The oldest neighborhood association in the City of Albany
By Harold Rubin and Clare Yates
The Center Square Association was officially organized on April 16, 1958, when 35 residents and guests met at the Westminster Presbyterian Church and agreed to organize to maintain their neighborhood as a desirable residential area.
The group was led by Elinor “Ellie” Posner (then Hemstead) of Lancaster Street, joined by John Holden, George Morgan and Townsend Rich of Chestnut Street and John C. Rice of the Greater Albany Chamber of Commerce. The invitation to the founding meeting was addressed to “property owners” on parts of Chestnut, Lancaster and Dove Streets.
The early by-laws reflect this tilt toward property ownership. While all residents of the defined area were eligible for membership, so too were property owners who did not live in the area. Tenants, however, could not hold office — President, Vice President, Recording Secretary, Corresponding Secretary and Treasurer. The Association’s board, its governing body, included five officers, the past president and the heads of three standing committees.
The Early Years
The original efforts of the Association were directed to beautification, such as planting trees at $10 a tree, which became an annual event, and encouraging flower planting by promoting the sale of window boxes, at prices ranging from $1 to $6.50, depending on size and whether they were painted or made of wood or metal.
By 1963, Center Square had expanded to an area bounded by State Street on the north, South Swan Street on the east, Jay Street on the south and Lark Street on the west, plus Lancaster Street from Lark Street to Willett Street. Since then, the boundaries have expanded to include Spring Street between Dove and Lark. The great majority of the buildings in Center Square are row houses, originally built as one family homes. Over the years, many had been converted into two or more units, particularly the larger buildings along State Street and in the lower block of Lancaster Street. Yet, to this day there are many one family homes in the neighborhood. The area is diverse, including six churches, retail and service businesses, professional offices and apartment buildings, including the 91 unit Knickerbocker Apartments at 175 Jay Street.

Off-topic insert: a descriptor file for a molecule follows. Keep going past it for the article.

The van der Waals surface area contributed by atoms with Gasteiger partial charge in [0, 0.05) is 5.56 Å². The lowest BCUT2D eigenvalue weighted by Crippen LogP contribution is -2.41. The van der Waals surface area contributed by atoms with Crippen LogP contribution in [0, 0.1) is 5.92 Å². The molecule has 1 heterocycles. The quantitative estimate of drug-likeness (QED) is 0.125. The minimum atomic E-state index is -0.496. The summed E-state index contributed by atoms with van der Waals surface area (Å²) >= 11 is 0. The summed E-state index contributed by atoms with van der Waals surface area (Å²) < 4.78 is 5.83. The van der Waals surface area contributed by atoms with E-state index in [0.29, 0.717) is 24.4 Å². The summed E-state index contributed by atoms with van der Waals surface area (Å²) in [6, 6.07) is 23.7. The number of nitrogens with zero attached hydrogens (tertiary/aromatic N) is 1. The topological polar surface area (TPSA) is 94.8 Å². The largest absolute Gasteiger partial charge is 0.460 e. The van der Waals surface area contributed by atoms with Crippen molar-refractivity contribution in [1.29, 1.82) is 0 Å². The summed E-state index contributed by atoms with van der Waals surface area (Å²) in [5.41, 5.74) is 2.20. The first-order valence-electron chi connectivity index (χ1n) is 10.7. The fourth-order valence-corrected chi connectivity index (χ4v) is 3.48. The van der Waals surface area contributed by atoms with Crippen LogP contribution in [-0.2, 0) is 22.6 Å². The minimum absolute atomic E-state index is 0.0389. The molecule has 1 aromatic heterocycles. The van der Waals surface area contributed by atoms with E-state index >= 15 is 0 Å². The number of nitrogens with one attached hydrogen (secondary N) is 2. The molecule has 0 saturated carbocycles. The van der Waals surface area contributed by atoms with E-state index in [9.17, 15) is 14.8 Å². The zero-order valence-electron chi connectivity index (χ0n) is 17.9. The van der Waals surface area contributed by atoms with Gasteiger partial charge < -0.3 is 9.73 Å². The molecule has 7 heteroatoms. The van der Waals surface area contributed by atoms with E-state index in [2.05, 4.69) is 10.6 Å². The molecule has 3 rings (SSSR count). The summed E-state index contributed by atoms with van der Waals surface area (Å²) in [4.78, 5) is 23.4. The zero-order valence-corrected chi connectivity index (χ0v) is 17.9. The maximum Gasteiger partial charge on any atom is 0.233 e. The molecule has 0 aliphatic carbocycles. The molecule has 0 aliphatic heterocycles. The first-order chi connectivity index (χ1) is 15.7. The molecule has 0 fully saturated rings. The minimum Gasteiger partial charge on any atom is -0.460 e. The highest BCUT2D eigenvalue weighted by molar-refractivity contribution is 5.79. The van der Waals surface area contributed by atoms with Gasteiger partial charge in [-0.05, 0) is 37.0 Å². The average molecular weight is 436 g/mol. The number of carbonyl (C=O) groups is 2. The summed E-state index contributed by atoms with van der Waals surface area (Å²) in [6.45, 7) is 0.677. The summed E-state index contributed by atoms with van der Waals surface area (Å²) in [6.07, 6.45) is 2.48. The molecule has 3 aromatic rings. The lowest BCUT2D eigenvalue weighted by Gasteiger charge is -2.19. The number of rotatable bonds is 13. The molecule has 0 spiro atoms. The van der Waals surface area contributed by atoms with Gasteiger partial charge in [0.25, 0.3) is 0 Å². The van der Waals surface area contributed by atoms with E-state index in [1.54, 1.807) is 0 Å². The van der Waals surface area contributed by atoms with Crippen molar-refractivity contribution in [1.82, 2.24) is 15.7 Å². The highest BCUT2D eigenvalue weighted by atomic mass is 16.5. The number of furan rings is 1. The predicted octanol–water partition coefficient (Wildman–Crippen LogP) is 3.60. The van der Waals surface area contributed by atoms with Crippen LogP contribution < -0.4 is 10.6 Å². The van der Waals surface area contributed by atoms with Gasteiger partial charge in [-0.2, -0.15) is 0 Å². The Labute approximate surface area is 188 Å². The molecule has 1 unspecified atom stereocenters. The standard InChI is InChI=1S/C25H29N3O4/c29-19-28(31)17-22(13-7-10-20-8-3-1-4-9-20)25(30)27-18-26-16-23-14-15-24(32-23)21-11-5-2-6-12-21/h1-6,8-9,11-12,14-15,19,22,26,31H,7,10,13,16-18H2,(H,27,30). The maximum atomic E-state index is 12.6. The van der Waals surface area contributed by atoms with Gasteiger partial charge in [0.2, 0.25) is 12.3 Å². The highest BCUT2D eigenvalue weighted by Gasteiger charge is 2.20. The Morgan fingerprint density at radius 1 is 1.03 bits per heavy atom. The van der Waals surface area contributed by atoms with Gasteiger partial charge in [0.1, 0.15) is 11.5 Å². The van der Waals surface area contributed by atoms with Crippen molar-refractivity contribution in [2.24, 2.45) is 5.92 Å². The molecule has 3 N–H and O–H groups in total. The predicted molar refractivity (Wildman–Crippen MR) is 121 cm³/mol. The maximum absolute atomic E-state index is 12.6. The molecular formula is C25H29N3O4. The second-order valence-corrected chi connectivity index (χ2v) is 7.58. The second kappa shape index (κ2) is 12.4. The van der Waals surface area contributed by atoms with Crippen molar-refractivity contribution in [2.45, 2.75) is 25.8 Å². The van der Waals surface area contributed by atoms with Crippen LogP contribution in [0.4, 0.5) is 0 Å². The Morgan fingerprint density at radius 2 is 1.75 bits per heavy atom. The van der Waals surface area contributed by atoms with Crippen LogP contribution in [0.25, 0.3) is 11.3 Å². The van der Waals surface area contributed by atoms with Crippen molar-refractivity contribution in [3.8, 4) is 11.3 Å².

With most Center Square buildings erected before 1900, the Association made a strong effort to provide protection for its “special” district. Its efforts were successful when the City established the Historic Sites Commission in 1964 (with very limited powers). Ellie Posner was one of the five initial Commission members. The boundaries covered under the Commission’s jurisdiction included all of Center Square, except for the south side of Jay Street, which was scheduled for demolition to provide a western highway exit from the EmpireStatePlaza, then under construction. When plans for that highway ended in 1972, the Commission’s jurisdiction was extended for all of Jay Street. Since that time, the City has appointed a Historic Resources Commission with great power and jurisdiction over all the City’s Historic Districts.
The Empire State Plaza
With the completion of the Empire State Plaza next to Center Square in view, the Association recognized the potential pressure to commercialize the neighborhood for offices, to service the growing governmental center. Accordingly, when Albany held public hearings in 1967 on a draft zoning ordinance, to replace the existing 1922 ordinance, the Association organized a turnout of its membership to oppose the proposed commercial zoning which would have covered the fifth of Center Square bordering the Plaza. The Association’s concerns were recognized, and most of Center Square was zoned for one and two family row houses under the ordinance enacted in 1968.
In 1971, the Association was successful in opposing the demolition of 312, 314, 316 and 318 State Street to make a two-level parking garage for the office building at 324 State Street that is now the home of the Art Department of the College of St. Rose. One of the leaders in this effort was Richard Randles, a State Street tenant, who objected to Center Square’s exclusion of tenants from holding office. The by-laws were amended in 1972 to exclude non-resident property owners from membership and to enable all members, home owners and tenants alike, to hold office.